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The Fascinating World of Complex Systems

Part 1:             http://www.multimedia.ethz.ch/campus/zurichmeetsny/?doi=10.3930/ETHZ/AV-80b92958-97b0-4ad7-b07f-b15192931efc&autostart=false
 
Part 2:             http://www.multimedia.ethz.ch/campus/zurichmeetsny/?doi=10.3930/ETHZ/AV-1db36e67-b2d7-4229-8973-ef1bb54dde27&autostart=false
  
http://www.complexsys.org/publicprograms.html


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june holley's curator insight, July 9, 8:40 AM

Videos on complex systems.

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Evolution’s Contrarian Capacity for Creativity - Facts So Romantic - Nautilus

Evolution’s Contrarian Capacity for Creativity - Facts So Romantic - Nautilus | Complexity - Complex Systems Theory | Scoop.it

One can imagine life evolving again and again, crashing on the rocks of time and circumstance, until finally it hit upon just the right mutation rate—one that eons later would produce organisms and species and ecosystems.

 

 

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Studying Collective Human Decision Making and Creativity with Evolutionary Computation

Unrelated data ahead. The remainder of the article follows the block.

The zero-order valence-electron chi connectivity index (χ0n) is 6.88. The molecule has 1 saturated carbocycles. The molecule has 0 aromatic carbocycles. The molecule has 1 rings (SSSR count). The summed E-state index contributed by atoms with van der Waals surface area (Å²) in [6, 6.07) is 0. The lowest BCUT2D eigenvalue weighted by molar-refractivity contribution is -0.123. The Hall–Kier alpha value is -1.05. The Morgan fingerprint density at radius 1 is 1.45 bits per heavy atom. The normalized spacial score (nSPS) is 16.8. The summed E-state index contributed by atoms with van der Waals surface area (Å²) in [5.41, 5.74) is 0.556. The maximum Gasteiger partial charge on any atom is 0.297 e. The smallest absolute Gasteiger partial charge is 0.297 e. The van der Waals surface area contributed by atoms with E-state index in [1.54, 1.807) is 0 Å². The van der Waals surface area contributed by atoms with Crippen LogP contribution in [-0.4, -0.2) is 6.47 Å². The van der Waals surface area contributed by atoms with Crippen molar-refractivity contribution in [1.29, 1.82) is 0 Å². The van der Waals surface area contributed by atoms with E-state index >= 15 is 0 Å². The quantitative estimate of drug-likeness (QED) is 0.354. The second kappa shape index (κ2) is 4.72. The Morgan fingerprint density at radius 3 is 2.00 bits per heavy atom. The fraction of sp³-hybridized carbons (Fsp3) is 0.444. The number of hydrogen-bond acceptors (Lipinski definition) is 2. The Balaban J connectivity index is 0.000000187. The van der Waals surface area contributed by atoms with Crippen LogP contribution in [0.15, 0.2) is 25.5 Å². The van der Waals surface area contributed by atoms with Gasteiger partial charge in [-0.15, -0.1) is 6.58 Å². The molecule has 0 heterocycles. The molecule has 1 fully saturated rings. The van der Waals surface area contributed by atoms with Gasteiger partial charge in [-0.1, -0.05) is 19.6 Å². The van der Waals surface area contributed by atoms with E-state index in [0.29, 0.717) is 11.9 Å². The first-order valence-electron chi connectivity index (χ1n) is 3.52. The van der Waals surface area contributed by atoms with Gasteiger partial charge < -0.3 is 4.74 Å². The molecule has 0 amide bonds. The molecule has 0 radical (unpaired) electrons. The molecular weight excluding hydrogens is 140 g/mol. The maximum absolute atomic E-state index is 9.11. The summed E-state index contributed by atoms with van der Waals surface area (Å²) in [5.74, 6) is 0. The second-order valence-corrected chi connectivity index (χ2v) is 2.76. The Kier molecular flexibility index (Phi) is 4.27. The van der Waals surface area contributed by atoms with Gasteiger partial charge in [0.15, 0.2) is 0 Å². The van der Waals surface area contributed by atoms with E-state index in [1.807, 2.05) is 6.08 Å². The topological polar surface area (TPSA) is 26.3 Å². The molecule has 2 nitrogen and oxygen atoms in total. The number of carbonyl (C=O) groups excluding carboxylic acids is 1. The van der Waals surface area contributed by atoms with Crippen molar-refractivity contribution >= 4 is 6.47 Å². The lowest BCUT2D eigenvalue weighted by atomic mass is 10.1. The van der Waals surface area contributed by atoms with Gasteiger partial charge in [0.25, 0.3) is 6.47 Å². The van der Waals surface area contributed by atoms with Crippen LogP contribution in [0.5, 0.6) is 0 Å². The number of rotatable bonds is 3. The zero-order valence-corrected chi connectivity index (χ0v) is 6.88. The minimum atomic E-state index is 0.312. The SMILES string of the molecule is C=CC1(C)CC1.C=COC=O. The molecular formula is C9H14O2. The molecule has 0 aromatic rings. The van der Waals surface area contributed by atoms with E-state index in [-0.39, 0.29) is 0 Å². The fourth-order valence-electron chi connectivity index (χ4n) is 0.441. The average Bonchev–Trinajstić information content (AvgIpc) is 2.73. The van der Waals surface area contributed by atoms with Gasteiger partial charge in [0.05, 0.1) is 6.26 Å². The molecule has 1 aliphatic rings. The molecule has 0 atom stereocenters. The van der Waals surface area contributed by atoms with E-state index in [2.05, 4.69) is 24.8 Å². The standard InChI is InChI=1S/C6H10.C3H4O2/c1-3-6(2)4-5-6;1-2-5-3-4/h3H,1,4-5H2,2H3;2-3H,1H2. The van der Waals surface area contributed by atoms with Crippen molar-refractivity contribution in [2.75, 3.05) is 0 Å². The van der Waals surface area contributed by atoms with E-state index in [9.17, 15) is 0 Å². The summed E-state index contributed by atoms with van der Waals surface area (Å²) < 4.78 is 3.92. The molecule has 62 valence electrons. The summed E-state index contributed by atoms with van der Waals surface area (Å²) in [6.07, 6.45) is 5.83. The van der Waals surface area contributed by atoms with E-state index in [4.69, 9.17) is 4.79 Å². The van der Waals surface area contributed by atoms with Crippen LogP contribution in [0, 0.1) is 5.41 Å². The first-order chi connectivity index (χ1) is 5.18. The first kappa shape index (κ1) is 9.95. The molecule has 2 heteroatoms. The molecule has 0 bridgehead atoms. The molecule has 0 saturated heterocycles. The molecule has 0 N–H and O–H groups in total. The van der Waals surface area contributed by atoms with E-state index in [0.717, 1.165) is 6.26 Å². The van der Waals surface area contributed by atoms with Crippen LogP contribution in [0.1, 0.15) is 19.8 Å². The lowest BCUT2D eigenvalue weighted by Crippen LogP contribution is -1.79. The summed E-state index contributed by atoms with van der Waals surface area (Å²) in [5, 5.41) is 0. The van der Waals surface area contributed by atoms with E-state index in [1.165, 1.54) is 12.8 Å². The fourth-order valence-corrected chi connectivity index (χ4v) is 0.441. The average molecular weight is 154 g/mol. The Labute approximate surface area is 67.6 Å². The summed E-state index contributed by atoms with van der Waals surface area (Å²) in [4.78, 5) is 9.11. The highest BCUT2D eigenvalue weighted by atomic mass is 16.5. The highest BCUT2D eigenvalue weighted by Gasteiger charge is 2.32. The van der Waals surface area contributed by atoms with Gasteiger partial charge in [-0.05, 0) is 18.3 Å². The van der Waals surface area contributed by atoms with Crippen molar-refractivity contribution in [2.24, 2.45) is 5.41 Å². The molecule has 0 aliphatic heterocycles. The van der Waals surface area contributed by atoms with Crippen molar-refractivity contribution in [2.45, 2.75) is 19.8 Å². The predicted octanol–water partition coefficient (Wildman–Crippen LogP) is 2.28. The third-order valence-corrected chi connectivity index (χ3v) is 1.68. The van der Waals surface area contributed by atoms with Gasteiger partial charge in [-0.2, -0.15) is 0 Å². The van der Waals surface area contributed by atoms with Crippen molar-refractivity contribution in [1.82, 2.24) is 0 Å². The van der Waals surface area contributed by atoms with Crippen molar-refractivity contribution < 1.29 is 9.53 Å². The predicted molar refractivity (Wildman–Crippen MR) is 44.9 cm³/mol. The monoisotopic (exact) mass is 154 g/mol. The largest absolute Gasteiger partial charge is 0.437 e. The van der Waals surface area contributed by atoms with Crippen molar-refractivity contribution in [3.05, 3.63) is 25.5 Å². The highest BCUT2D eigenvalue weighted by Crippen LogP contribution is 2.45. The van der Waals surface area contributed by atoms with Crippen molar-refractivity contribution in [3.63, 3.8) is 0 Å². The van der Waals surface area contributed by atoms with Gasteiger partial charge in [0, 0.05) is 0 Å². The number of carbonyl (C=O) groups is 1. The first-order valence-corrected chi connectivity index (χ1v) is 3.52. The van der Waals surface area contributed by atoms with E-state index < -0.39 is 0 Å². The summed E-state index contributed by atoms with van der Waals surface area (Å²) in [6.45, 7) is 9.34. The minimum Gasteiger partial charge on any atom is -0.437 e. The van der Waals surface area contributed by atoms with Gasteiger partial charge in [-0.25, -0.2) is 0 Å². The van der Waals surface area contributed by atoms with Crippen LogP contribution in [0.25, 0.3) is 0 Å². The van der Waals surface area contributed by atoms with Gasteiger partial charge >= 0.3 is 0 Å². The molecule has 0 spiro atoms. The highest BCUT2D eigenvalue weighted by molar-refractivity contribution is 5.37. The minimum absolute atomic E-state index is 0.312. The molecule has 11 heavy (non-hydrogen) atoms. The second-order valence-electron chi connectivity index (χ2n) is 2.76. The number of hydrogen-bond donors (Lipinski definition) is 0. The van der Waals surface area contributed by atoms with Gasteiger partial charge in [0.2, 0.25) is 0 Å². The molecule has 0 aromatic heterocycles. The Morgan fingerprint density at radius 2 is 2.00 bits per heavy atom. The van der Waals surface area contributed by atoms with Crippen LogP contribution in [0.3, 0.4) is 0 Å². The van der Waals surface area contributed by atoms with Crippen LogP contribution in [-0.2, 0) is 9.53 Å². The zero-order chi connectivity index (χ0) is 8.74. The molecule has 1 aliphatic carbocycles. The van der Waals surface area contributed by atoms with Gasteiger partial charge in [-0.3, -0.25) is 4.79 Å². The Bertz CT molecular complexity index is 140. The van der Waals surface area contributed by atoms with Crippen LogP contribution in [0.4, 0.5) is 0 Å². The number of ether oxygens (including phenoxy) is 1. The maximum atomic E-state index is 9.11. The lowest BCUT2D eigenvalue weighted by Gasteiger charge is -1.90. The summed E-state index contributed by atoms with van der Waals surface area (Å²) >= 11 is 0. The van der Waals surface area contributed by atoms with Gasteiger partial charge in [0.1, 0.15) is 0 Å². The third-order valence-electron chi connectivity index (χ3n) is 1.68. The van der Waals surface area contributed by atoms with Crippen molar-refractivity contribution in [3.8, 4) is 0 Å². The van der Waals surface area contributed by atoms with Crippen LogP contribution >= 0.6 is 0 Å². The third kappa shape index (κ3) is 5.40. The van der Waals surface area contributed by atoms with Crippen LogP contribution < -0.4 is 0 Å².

We report a summary of our interdisciplinary research project "Evolutionary Perspective on Collective Decision Making" that was conducted through close collaboration between computational, organizational and social scientists at Binghamton University. We redefined collective human decision making and creativity as evolution of ecologies of ideas, where populations of ideas evolve via continual applications of evolutionary operators such as reproduction, recombination, mutation, selection, and migration of ideas, each conducted by participating humans. Based on this evolutionary perspective, we generated hypotheses about collective human decision making using agent-based computer simulations. The hypotheses were then tested through several experiments with real human subjects. Throughout this project, we utilized evolutionary computation (EC) in non-traditional ways---(1) as a theoretical framework for reinterpreting the dynamics of idea generation and selection, (2) as a computational simulation model of collective human decision making processes, and (3) as a research tool for collecting high-resolution experimental data of actual collaborative design and decision making from human subjects. We believe our work demonstrates untapped potential of EC for interdisciplinary research involving human and social dynamics.